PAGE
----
Monthly macro update: March 2021
Snapshot of views
Bond yields rose throughout February, but do higher yields pose a threat to equities? We don’t think so, for now, as yields are rising for the ‘right’ reasons (as explained below). The economic environment is still positive for equities, and we continue to believe any inflationary pressure that comes from re-opening economies will be short-lived given still high unemployment and structural deflationary forces, such as an aging population. Our preference for sectors and companies tied to the economic cycle, as opposed to tech/growth names remains.
Are rising bond yields a threat to equities?
Low bond yields have been supportive of our positive view on equities as cheap borrowing supports corporate investment. So, does the increase in bond yields so far in 2021 pose a threat? We think they do not, as the change in yields is primarily the result of improving growth expectations and investor preference for risk assets (i.e. the ‘right’ reasons). If yields were moving higher due to fears of significantly higher inflation, which would likely be countered by central banks raising interest rates, then we would be more cautious.
While inflation expectations have risen in the past few months as confidence in the path of recovery has increased, they are moving from a bit below long term targets (so 2% in the US) to a bit above, which we think is consistent with confidence in a post-Covid economic recovery. We believe that long-term inflation expectations are unlikely to rise significantly quickly given unemployment, particularly in the US, remains well above pre-Covid levels and it will take time for this to correct. Additional fiscal support, including $1.9 trillion in the US, is not in itself a reason for inflation and yields to rise. The yields on corporate bonds have risen less than Treasuries as credit spreads have continued to tighten as investors believe that corporate defaults are less likely.
High Yield credit spreads have proved resilient despite the rise in Government Bond yields, Bloomberg, March 2, 2021
Does volatility suggest investor apprehension?
We previously cautioned the Covid-19 recovery would be turbulent and result in market volatility, and in that respect, markets have behaved exactly as expected. Bouts of volatility have materialized multiple times in 2021 leading to temporary market corrections, but it is important to note that equity market volatility is the norm, not the exception. Since 1960, the average yearly S&P 500 high-to-low decline has been approximately 14%, yet over 75% of those years have resulted in positive equity returns. But with increasing talk of assets being overvalued, are we at risk of bigger and sharper declines? Last month’s Macro Update discussed how equities would benefit from earnings growth, and we are already seeing evidence of this. Earnings growth has outpaced P/E growth year to date (the ratio of company’s price to company’s earnings), a reversal of 2020. We expect this trend to continue as economies re-open, providing equity markets with a stronger footing. Earnings growth will likely support those companies that suffered the most in 2020 and benefit cyclical sectors (those sectors more exposed to the economic cycle). While our underlying thesis that cyclical companies will outperform still holds, we may increase allocations to defensive companies and, when prudent, reduce equity exposure.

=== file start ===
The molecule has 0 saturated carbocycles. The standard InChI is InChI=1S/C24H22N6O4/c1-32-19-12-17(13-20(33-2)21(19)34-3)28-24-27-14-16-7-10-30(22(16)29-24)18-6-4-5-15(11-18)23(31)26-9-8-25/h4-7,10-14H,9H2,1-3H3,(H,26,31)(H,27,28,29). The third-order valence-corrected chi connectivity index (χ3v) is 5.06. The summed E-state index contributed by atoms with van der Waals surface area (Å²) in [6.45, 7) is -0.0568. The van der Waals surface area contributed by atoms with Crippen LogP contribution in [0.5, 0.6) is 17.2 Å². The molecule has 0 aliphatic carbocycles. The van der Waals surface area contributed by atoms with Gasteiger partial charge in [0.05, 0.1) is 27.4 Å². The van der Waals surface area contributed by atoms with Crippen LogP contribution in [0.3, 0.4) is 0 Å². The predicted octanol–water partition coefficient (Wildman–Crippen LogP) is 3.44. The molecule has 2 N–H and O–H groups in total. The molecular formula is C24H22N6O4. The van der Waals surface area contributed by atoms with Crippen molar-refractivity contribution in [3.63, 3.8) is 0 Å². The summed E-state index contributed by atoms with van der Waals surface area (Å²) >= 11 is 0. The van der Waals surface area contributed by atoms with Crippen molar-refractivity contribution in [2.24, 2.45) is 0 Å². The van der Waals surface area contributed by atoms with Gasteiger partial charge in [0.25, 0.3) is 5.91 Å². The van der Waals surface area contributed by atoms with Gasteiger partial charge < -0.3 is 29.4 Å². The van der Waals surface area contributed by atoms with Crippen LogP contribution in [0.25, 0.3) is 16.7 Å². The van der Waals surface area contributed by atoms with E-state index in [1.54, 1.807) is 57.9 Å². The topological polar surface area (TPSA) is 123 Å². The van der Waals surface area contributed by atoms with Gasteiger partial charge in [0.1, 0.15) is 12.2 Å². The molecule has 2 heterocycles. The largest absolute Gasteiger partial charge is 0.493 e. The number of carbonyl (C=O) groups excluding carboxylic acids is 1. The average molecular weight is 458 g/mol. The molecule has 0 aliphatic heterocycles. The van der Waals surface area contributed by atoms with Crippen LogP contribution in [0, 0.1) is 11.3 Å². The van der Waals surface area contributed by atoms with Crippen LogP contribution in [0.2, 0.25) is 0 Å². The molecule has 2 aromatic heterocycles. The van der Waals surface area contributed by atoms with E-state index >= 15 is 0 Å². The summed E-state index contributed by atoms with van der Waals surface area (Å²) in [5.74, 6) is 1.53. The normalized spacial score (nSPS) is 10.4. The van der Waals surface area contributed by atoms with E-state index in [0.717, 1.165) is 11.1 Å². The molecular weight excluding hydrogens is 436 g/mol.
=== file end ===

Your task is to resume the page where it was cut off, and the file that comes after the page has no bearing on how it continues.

Source: Bloomberg, March 2, 2021
Are record equity inflows a cause for concern?
A record $58bn flowed into equity funds in the second week of February 2021 as vaccine rollouts and further stimulus improved investor sentiment. Technology focused funds were the primary beneficiaries, with the US the most favored region. While this reflects the consensus view that equities will be the core drivers of returns this year, we should be wary of overexuberance. This is exactly why we believe asset allocation within equities is crucial. We will continue to be tactical around the equity allocation to access regions, sectors and styles that provide the best risk and reward tradeoffs, for example, our current preference for non-US equities which have more cyclical sector exposure as shown in the asset class views below.
Source: Bloomberg, March 2, 2021
Investment advisory services are provided by River and Mercantile LLC, an investment advisor registered with the US Securities and Exchange Commission. It is a subsidiary of River and Mercantile Group PLC, a U.K. corporation.
The information and opinions contained in this document do not constitute investment advice and is provided for background purposes only. References to specific securities are provided solely as illustrative examples of the River and Mercantile LLC analytical methods, and are not a recommendation to buy or sell such securities. This information is subject to updating and verification. Portions of this presentation are based on data provided by third parties whom River and Mercantile LLC deems to be reliable; however, River and Mercantile LLC cannot guarantee the accuracy and completeness of the information.
PAST PERFORMANCE IS NOT AN INDICATION OF FUTURE RESULTS.
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